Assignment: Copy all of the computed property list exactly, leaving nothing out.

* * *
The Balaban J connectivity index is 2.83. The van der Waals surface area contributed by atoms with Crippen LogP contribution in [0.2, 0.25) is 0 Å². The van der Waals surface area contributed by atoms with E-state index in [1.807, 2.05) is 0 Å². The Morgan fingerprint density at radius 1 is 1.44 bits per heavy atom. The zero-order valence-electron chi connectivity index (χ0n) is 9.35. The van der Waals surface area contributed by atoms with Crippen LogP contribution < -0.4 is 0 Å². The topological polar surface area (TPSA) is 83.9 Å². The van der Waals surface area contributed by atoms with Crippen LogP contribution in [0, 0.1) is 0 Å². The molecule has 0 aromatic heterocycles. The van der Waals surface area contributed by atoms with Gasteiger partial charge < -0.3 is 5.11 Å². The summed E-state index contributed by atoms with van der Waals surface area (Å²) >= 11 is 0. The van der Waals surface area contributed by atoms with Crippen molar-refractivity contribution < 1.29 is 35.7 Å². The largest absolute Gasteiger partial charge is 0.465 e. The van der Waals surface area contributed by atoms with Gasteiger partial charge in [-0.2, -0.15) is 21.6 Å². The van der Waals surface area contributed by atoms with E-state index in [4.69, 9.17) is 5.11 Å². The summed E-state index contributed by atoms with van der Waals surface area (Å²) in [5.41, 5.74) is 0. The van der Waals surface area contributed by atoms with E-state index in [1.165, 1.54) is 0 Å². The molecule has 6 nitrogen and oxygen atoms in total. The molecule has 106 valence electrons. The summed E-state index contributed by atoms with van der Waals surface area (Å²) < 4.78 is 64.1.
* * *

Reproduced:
The Balaban J connectivity index is 2.83. The van der Waals surface area contributed by atoms with Crippen LogP contribution in [0.2, 0.25) is 0 Å². The van der Waals surface area contributed by atoms with E-state index in [1.807, 2.05) is 0 Å². The Morgan fingerprint density at radius 1 is 1.44 bits per heavy atom. The zero-order valence-electron chi connectivity index (χ0n) is 9.35. The van der Waals surface area contributed by atoms with Crippen LogP contribution < -0.4 is 0 Å². The topological polar surface area (TPSA) is 83.9 Å². The van der Waals surface area contributed by atoms with Crippen LogP contribution in [0, 0.1) is 0 Å². The molecule has 0 aromatic heterocycles. The van der Waals surface area contributed by atoms with Gasteiger partial charge < -0.3 is 5.11 Å². The summed E-state index contributed by atoms with van der Waals surface area (Å²) >= 11 is 0. The van der Waals surface area contributed by atoms with Crippen molar-refractivity contribution < 1.29 is 35.7 Å². The largest absolute Gasteiger partial charge is 0.465 e. The van der Waals surface area contributed by atoms with Gasteiger partial charge in [-0.2, -0.15) is 21.6 Å². The van der Waals surface area contributed by atoms with E-state index in [4.69, 9.17) is 5.11 Å². The summed E-state index contributed by atoms with van der Waals surface area (Å²) in [5.41, 5.74) is 0. The van der Waals surface area contributed by atoms with E-state index in [1.165, 1.54) is 0 Å². The molecule has 6 nitrogen and oxygen atoms in total. The molecule has 106 valence electrons. The summed E-state index contributed by atoms with van der Waals surface area (Å²) < 4.78 is 64.1.